SCANDISK crashes!!

OK, here’s a Windows question that I can’t find anywhere on the MS support site.

What can cause SCANDISK to up and crash? Such a simple utility run in DOS mode should be so robust that nothing could kill it.

I am running SCANDISK from a DOS prompt (I booted the system using the Windows startup disk). I have 3 hard disks on the system, and on one of them, SCANDISK crashes the system at the same point (i.e., showing the same % complete). This is highly repeatable. The disk contains only data, no programs, and seems to be fine when I access it normally.


IBM Aptiva AMD K6 300MHz, 128M memory
Windows 98SE 4.10.2222 A
Drive in question is a Maxtor 60G with about 2G free, configured as E:

A bit of a WAG here, but I thought you needed about 15% of free space to properly run Scandisk. If it is a 60 GB drive, with only 2 GB free, you might try moving about 8 GB to another drive an try again.

Not sure that is the problem, though, so that may not work. But if you have two other drives (with some free space), it shouldn’t be that hard to try.

Try Maxtor’s Powermax utility. It may be able to detect and repair problems with the drive.

DOS is (relatively) simple but it is not all that robust an OS. I would imagine that a substantial media defect on the platter could cause scandisk to crash if the drive R/W head cannot negotiate that portion of the disk. You might actually have better luck running Norton Disk Doctor under windows for this drive.

The only time Scandisk (and similar programs) have crashed for me in just MS-DOS mode was when there was a bad spot in the disk. If this is true in your case, the disk should be backed up, if possible, and replaced.

(I am astonished at how even “sophisticated” programs like NDD can’t recover from this. Isn’t this what they are in fact supposed to be looking for???)

Many thanks for the ideas. I did use PowerMax from Maxtor’s site and it told me that the drive has uncorrectable errors and must be replaced. Fortunately I am still within the 3-year warranty period (but it’s my biggest drive and I won’t be able to save ALL 60G of the data).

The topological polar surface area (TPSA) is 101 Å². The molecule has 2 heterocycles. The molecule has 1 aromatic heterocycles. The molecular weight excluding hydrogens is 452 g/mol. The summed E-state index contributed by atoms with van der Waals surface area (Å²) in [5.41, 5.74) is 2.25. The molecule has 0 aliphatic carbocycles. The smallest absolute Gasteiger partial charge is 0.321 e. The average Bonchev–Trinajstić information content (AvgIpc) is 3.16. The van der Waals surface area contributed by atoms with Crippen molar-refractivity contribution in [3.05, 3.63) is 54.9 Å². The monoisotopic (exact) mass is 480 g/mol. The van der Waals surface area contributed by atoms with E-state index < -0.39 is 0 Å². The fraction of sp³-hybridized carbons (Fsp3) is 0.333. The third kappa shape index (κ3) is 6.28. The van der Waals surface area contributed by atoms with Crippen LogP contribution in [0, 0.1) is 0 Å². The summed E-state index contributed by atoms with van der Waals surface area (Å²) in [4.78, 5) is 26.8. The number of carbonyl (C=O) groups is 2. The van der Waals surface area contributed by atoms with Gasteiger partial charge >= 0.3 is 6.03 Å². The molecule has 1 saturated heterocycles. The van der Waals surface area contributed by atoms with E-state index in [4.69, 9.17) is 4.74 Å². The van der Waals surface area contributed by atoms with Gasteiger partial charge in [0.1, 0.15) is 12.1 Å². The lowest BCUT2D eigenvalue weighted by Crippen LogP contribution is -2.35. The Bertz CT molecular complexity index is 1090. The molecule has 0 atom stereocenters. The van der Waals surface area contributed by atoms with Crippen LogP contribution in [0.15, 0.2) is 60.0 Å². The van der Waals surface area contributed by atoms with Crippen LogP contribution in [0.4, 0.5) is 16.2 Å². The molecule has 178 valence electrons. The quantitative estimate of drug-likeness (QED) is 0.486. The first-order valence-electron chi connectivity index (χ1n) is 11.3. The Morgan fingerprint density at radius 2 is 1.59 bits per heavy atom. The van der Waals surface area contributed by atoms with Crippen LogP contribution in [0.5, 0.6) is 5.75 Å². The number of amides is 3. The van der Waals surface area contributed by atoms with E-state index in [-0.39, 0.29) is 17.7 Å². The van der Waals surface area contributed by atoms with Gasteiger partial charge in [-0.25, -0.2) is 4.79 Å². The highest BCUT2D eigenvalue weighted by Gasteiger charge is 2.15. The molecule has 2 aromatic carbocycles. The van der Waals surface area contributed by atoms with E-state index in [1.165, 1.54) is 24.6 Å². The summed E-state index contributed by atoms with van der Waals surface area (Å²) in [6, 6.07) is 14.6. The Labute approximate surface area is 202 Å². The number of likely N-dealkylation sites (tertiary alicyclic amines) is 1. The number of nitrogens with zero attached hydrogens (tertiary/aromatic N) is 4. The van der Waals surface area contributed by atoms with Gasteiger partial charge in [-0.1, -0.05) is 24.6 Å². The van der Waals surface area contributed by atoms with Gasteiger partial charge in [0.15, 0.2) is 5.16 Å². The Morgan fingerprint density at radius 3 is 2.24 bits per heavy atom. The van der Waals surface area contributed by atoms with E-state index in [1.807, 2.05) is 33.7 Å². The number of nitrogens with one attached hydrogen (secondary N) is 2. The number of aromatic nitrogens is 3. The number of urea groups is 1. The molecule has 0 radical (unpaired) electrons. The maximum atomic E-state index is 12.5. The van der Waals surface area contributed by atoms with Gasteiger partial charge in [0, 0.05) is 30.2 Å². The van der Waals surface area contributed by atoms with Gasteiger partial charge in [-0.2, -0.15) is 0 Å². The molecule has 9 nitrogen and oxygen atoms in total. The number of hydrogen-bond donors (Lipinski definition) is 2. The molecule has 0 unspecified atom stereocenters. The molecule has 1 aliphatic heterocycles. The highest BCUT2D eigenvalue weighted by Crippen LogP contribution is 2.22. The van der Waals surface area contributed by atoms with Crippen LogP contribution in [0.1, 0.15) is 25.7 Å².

I still can’t understand why Maxtor can write a utility that checks out the drive (I was even able to use it on a non-Maxtor drive) and report errors, but SCANDISK just goes toes up if the drive has a bad spot.

WAG, there were no 60gig HD’s when SCANDISK was created?

I would still get a third party program to defrag & test first, you can find some at for shareware.

Most hard drive utilities from the hard drive manufacturers check the hard drive from a low level - it looks at the information stored in the chips on the drive, performs some low-level checks and drive performance tests. These utilities are designed to be fault-tolerant and work in conjunction with the circuitry on hard drive to determine exact problems - whether it is a mechanical or media issue, what kind of error codes are being stored by the drive’s diagnostic systems, translate those error codes to something useable by the technician or end-user, etc.

All scandisk does is compare the file system to the FAT table, making sure there aren’t any inconsistencies between what the FAT table says and what the file system actually shows, checks the boot sector/Master Boot Record to backups that have been put in a supposed inaccessible area of the drive, then do read/write tests to each of the sectors using basic DOS interrupts - if it can’t read/write to a sector of the hard drive and crashes, it usually winds up being a mechanical issue - there is a problem with the head actuator arm that won’t allow it to position itself where scandisk/the OS says it needs to be - then scandisk hangs or crashes. If the problem is with the media itself - ie, the heads can move where necessary, but the electrons just refuse to line up properly in that sector, it recovers what data it can (depending on the defaults you have set), then marks those sectors as bad so the drive won’t attempt to write any more data to that part of the drive. Scandisk, though, has never been good for diagnosing anything other than blindingly obvious errors.